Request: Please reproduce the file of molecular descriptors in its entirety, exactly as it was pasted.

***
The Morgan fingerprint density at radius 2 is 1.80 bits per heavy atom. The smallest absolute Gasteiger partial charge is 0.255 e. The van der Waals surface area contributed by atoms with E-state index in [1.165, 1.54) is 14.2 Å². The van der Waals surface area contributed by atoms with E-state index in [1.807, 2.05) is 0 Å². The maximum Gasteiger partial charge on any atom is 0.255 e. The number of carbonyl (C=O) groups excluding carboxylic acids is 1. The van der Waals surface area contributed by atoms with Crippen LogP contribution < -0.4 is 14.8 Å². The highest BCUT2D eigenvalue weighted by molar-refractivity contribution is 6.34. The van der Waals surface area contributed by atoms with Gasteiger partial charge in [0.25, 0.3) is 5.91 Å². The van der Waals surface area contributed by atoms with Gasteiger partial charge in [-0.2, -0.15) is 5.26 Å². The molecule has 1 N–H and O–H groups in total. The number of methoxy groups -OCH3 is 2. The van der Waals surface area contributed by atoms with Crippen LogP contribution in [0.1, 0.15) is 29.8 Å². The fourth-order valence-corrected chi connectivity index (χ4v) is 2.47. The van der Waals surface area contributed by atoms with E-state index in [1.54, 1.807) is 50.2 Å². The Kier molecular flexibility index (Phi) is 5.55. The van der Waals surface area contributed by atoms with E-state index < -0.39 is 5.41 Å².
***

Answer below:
The Morgan fingerprint density at radius 2 is 1.80 bits per heavy atom. The smallest absolute Gasteiger partial charge is 0.255 e. The van der Waals surface area contributed by atoms with E-state index in [1.165, 1.54) is 14.2 Å². The van der Waals surface area contributed by atoms with E-state index in [1.807, 2.05) is 0 Å². The maximum Gasteiger partial charge on any atom is 0.255 e. The number of carbonyl (C=O) groups excluding carboxylic acids is 1. The van der Waals surface area contributed by atoms with Crippen LogP contribution < -0.4 is 14.8 Å². The highest BCUT2D eigenvalue weighted by molar-refractivity contribution is 6.34. The van der Waals surface area contributed by atoms with Gasteiger partial charge in [0.25, 0.3) is 5.91 Å². The van der Waals surface area contributed by atoms with Gasteiger partial charge in [-0.2, -0.15) is 5.26 Å². The molecule has 1 N–H and O–H groups in total. The number of methoxy groups -OCH3 is 2. The van der Waals surface area contributed by atoms with Crippen LogP contribution in [0.1, 0.15) is 29.8 Å². The fourth-order valence-corrected chi connectivity index (χ4v) is 2.47. The van der Waals surface area contributed by atoms with E-state index in [1.54, 1.807) is 50.2 Å². The Kier molecular flexibility index (Phi) is 5.55. The van der Waals surface area contributed by atoms with E-state index < -0.39 is 5.41 Å².